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    Home page > Archives (2006 on) > 2009 > 11) November 2009 > A Peace Prize for Vague Promise, not for Real Performance

    Mainstream, Vol XLVII, No 48, November 14, 2009

    A Peace Prize for Vague Promise, not for Real Performance

    N A Karim

    Of the now six Nobel Prizes the announcement of the names of awardees for Literature and Peace raises a few eyebrows everywhere every year. Unlike the science subjects, selection from among the nominees for peace is indeed a difficult task. Hands that were stained with human blood have received the medal and the cheque while men of meaningful peace have been overlooked, not once but several times. However, people all over the world look forward to the news of the selection every year because the stake in world peace is so strong for individuals, societies and nations.

    Vagaries of selection for the award of this prestigious Prize for Literature have also puzzled people The Nobel Prize was instituted in 1901 and the first winner for Literature, Rene F.A. Sully Prudhomme, the French diplomat and poet, is now seldom remembered even by the French people. Leo Tolstoy had published all his major works before the end of nineteenth century but the prize went to the French poet mainly because of the Eurocentric view of the world of the Committee in those years. India’s Rabindranath Tagore got the prize in 1913 mainly because of his Gitanjali which along with a few other works had been translated into English at the initiative of the Irish poet, W.B. Yeats. Gitanjali’s mystic songs made a special appeal to the Western minds; along with the figure of Tagore with his long white beard and loose flowing gown made him look like a prophet straight from the Old Testament world. These might have particularly influenced the sensitive minds of the West.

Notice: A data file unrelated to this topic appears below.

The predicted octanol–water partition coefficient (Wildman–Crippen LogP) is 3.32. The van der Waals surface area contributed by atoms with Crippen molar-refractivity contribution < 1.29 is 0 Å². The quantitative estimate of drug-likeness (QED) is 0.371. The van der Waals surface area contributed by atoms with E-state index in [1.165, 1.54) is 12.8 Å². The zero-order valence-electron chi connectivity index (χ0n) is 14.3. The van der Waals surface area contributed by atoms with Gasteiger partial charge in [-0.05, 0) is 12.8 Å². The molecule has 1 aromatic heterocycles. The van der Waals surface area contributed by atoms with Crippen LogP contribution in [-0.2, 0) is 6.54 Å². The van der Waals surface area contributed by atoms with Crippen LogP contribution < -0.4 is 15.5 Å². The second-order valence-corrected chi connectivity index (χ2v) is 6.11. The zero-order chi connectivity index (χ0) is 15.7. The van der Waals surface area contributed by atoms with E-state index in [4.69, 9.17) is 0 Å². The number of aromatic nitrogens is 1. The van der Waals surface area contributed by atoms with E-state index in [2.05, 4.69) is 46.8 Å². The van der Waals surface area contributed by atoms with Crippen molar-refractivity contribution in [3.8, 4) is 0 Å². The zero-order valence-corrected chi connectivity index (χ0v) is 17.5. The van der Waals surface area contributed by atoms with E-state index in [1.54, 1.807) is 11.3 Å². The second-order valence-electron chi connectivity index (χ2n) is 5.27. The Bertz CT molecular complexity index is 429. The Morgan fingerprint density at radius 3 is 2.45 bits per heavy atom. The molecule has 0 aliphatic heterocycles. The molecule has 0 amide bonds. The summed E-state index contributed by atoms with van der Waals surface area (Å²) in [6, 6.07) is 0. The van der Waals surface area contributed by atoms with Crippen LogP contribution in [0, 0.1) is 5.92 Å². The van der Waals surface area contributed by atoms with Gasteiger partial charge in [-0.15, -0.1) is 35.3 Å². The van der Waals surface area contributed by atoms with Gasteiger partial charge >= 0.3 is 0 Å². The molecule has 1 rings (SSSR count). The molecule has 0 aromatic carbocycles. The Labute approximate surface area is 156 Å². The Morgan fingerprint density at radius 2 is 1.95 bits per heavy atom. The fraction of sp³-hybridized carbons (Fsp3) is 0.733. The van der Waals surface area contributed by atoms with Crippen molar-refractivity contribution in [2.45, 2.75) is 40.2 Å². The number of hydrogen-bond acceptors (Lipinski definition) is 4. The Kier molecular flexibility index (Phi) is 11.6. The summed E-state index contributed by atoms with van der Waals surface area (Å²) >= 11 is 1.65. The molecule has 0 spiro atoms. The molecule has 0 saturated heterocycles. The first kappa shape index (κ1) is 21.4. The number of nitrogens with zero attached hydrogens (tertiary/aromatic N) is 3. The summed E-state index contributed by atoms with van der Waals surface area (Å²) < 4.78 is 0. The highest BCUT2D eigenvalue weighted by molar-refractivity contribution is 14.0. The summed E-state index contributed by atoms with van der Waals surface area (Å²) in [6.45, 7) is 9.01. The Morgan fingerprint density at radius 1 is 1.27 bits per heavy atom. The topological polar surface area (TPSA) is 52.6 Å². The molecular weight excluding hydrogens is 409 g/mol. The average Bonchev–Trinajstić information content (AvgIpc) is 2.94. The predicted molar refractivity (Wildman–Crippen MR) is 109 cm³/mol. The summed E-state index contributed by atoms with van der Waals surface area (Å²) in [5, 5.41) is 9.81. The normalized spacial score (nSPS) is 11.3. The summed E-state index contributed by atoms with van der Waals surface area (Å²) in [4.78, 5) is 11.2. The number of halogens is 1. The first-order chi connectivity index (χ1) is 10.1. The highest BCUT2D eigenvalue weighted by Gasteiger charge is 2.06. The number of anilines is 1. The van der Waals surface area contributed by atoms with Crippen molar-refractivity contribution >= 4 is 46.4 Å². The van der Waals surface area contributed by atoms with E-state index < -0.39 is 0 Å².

But it was only much later that the Norwegian Academy began to look to other countries of Asia and Africa for honouring them with the Prize. During the Cold War period writers who knowingly or unknowingly indicted the life in the Soviet system in their works were selected for the award without assessing the intrinsic literary worth of the works. The hangover of that highly charged political atmosphere seems to be there even today. Those who resisted the communist system and wrote about it are honoured even now while those who wrote and fought against predatory Western imperialist occupation are totally ignored. This bias is evident for all to see. The ingredients of the literary sensibility of the writer are more important than the creative greatness of the writer.

    The early surprises of the selection of the awardees of Prizes might have provoked Bernard Shaw to remark in his characteristic forthright manner: “I can forgive Alfred Nobel for having invented dynamite. But only a fiend in human form could have invented the Nobel Prize.”

    ¨